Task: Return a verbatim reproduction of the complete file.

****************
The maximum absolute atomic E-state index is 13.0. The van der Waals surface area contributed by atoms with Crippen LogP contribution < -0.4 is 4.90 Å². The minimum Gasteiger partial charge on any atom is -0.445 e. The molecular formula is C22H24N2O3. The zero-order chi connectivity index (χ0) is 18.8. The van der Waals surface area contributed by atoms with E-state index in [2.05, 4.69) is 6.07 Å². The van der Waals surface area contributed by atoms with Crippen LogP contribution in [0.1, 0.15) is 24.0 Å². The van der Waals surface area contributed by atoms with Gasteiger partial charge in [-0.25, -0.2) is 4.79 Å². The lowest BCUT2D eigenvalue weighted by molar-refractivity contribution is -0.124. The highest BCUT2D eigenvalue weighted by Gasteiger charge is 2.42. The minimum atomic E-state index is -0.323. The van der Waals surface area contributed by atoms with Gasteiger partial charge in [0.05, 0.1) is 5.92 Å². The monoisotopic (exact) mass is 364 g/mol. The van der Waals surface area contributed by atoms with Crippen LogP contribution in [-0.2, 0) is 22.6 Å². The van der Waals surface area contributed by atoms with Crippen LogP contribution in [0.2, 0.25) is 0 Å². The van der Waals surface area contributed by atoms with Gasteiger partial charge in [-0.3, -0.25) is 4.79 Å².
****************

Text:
The maximum absolute atomic E-state index is 13.0. The van der Waals surface area contributed by atoms with Crippen LogP contribution < -0.4 is 4.90 Å². The minimum Gasteiger partial charge on any atom is -0.445 e. The molecular formula is C22H24N2O3. The zero-order chi connectivity index (χ0) is 18.8. The van der Waals surface area contributed by atoms with E-state index in [2.05, 4.69) is 6.07 Å². The van der Waals surface area contributed by atoms with Crippen LogP contribution in [0.1, 0.15) is 24.0 Å². The van der Waals surface area contributed by atoms with Gasteiger partial charge in [-0.25, -0.2) is 4.79 Å². The lowest BCUT2D eigenvalue weighted by molar-refractivity contribution is -0.124. The highest BCUT2D eigenvalue weighted by Gasteiger charge is 2.42. The minimum atomic E-state index is -0.323. The van der Waals surface area contributed by atoms with Gasteiger partial charge in [0.05, 0.1) is 5.92 Å². The monoisotopic (exact) mass is 364 g/mol. The van der Waals surface area contributed by atoms with Crippen LogP contribution in [-0.2, 0) is 22.6 Å². The van der Waals surface area contributed by atoms with Crippen LogP contribution in [0.2, 0.25) is 0 Å². The van der Waals surface area contributed by atoms with Gasteiger partial charge in [-0.3, -0.25) is 4.79 Å².